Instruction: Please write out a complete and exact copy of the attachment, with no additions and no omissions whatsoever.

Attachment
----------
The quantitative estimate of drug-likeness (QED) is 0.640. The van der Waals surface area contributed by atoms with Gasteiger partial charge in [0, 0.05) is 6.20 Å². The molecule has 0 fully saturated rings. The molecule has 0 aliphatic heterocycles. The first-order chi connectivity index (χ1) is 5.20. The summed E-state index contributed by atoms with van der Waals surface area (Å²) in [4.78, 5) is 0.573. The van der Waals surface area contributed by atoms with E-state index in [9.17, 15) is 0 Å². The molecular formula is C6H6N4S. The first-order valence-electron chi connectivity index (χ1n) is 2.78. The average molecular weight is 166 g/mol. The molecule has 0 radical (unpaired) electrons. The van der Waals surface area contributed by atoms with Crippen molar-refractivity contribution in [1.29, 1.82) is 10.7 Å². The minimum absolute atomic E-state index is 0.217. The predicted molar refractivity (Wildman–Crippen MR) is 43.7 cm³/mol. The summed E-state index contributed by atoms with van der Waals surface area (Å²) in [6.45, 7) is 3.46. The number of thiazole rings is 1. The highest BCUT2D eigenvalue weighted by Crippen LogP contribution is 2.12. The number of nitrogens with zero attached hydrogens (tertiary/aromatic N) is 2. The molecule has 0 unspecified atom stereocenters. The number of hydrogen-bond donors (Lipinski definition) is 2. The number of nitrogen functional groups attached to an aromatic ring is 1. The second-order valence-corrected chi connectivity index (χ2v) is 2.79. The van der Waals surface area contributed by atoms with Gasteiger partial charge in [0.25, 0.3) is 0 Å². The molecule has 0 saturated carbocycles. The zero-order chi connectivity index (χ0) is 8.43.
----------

The quantitative estimate of drug-likeness (QED) is 0.640. The van der Waals surface area contributed by atoms with Gasteiger partial charge in [0, 0.05) is 6.20 Å². The molecule has 0 fully saturated rings. The molecule has 0 aliphatic heterocycles. The first-order chi connectivity index (χ1) is 5.20. The summed E-state index contributed by atoms with van der Waals surface area (Å²) in [4.78, 5) is 0.573. The van der Waals surface area contributed by atoms with E-state index in [9.17, 15) is 0 Å². The molecular formula is C6H6N4S. The first-order valence-electron chi connectivity index (χ1n) is 2.78. The average molecular weight is 166 g/mol. The molecule has 0 radical (unpaired) electrons. The van der Waals surface area contributed by atoms with Crippen molar-refractivity contribution in [1.29, 1.82) is 10.7 Å². The minimum absolute atomic E-state index is 0.217. The predicted molar refractivity (Wildman–Crippen MR) is 43.7 cm³/mol. The summed E-state index contributed by atoms with van der Waals surface area (Å²) in [6.45, 7) is 3.46. The number of thiazole rings is 1. The highest BCUT2D eigenvalue weighted by Crippen LogP contribution is 2.12. The number of nitrogens with zero attached hydrogens (tertiary/aromatic N) is 2. The molecule has 0 unspecified atom stereocenters. The number of hydrogen-bond donors (Lipinski definition) is 2. The number of nitrogen functional groups attached to an aromatic ring is 1. The second-order valence-corrected chi connectivity index (χ2v) is 2.79. The van der Waals surface area contributed by atoms with Gasteiger partial charge in [0.25, 0.3) is 0 Å². The molecule has 0 saturated carbocycles. The zero-order chi connectivity index (χ0) is 8.43.